Plan, develop, and conduct programs to inform public of historical, natural, and scientific features of national, state, or local park.
Provide visitor services by explaining regulations; answering visitor requests, needs and complaints; and providing information about the park and surrounding areas.
Conduct field trips to point out scientific, historic, and natural features of parks, forests, historic sites or other attractions.
Prepare and present illustrated lectures and interpretive talks about park features.
Perform emergency duties to protect human life, government property, and natural features of park.
Confer with park staff to determine subjects and schedules for park programs.
Assist with operations of general facilities, such as visitor centers.
Plan, organize and direct activities of seasonal staff members.
Perform routine maintenance on park structures.
Prepare brochures and write newspaper articles.
Construct historical, scientific, and nature visitor-center displays.
Research stories regarding the area's natural history or environment.
Interview specialists in desired fields to obtain and develop data for park information programs.
Compile and maintain official park photographic and information files.
Take photographs and motion pictures for use in lectures and publications and to develop displays.
Survey park to determine forest conditions and distribution and abundance of fauna and flora.
Plan and develop audiovisual devices for public programs.
Installing equipment, machines, wiring, or programs to meet specifications.
The ability to use short bursts of muscle force to propel oneself (as in jumping or sprinting), or to throw an object.
The ability to quickly and repeatedly bend, stretch, twist, or reach out with your body, arms, and/or legs.
Social occupations frequently involve working with, communicating with, and teaching people. These occupations often involve helping or providing service to others.
Realistic occupations frequently involve work activities that include practical, hands-on problems and solutions. They often deal with plants, animals, and real-world materials like wood, tools, and machinery. Many of the occupations require working outside, and do not involve a lot of paperwork or working closely with others.
Artistic occupations frequently involve working with forms, designs and patterns. They often require self-expression and the work can be done without following a clear set of rules.
Investigative occupations frequently involve working with ideas, and require an extensive amount of thinking. These occupations can involve searching for facts and figuring out problems mentally.
Enterprising occupations frequently involve starting up and carrying out projects. These occupations can involve leading people and making many decisions. Sometimes they require risk taking and often deal with business.
Conventional occupations frequently involve following set procedures and routines. These occupations can include working with data and details more than with ideas. Usually there is a clear line of authority to follow.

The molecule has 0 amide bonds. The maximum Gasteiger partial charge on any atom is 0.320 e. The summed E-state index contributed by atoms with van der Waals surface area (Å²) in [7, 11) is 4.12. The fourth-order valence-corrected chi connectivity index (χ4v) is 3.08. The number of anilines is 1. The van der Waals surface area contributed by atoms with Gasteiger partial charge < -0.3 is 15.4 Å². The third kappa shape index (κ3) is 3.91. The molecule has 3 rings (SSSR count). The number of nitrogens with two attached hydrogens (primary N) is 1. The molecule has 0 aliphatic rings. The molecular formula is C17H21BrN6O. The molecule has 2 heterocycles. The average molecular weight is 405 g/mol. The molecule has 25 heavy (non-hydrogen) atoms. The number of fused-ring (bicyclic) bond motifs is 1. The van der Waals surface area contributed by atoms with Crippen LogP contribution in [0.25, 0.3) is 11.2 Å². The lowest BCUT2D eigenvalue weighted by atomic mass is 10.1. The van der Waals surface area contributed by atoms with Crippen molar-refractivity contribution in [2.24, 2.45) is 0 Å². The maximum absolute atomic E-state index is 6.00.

Job requires being open to change (positive or negative) and to considerable variety in the workplace.
Job requires being pleasant with others on the job and displaying a good-natured, cooperative attitude.
Job requires being reliable, responsible, and dependable, and fulfilling obligations.
Job requires maintaining composure, keeping emotions in check, controlling anger, and avoiding aggressive behavior, even in very difficult situations.
Job requires preferring to work with others rather than alone, and being personally connected with others on the job.
Job requires creativity and alternative thinking to develop new ideas for and answers to work-related problems.
Job requires being honest and ethical.
Job requires a willingness to take on responsibilities and challenges.
Job requires accepting criticism and dealing calmly and effectively with high stress situations.
Attention to Detail
Job requires being careful about detail and thorough in completing work tasks.
Occupations that satisfy this work value allow employees to provide service to others and work with co-workers in a friendly non-competitive environment. Corresponding needs are Co-workers, Moral Values and Social Service.
Occupations that satisfy this work value offer job security and good working conditions. Corresponding needs are Activity, Compensation, Independence, Security, Variety and Working Conditions.
Occupations that satisfy this work value are results oriented and allow employees to use their strongest abilities, giving them a feeling of accomplishment. Corresponding needs are Ability Utilization and Achievement.
Occupations that satisfy this work value offer advancement, potential for leadership, and are often considered prestigious. Corresponding needs are Advancement, Authority, Recognition and Social Status.
Occupations that satisfy this work value allow employees to work on their own and make decisions. Corresponding needs are Creativity, Responsibility and Autonomy.
Occupations that satisfy this work value offer supportive management that stands behind employees. Corresponding needs are Company Policies, Supervision: Human Relations and Supervision: Technical.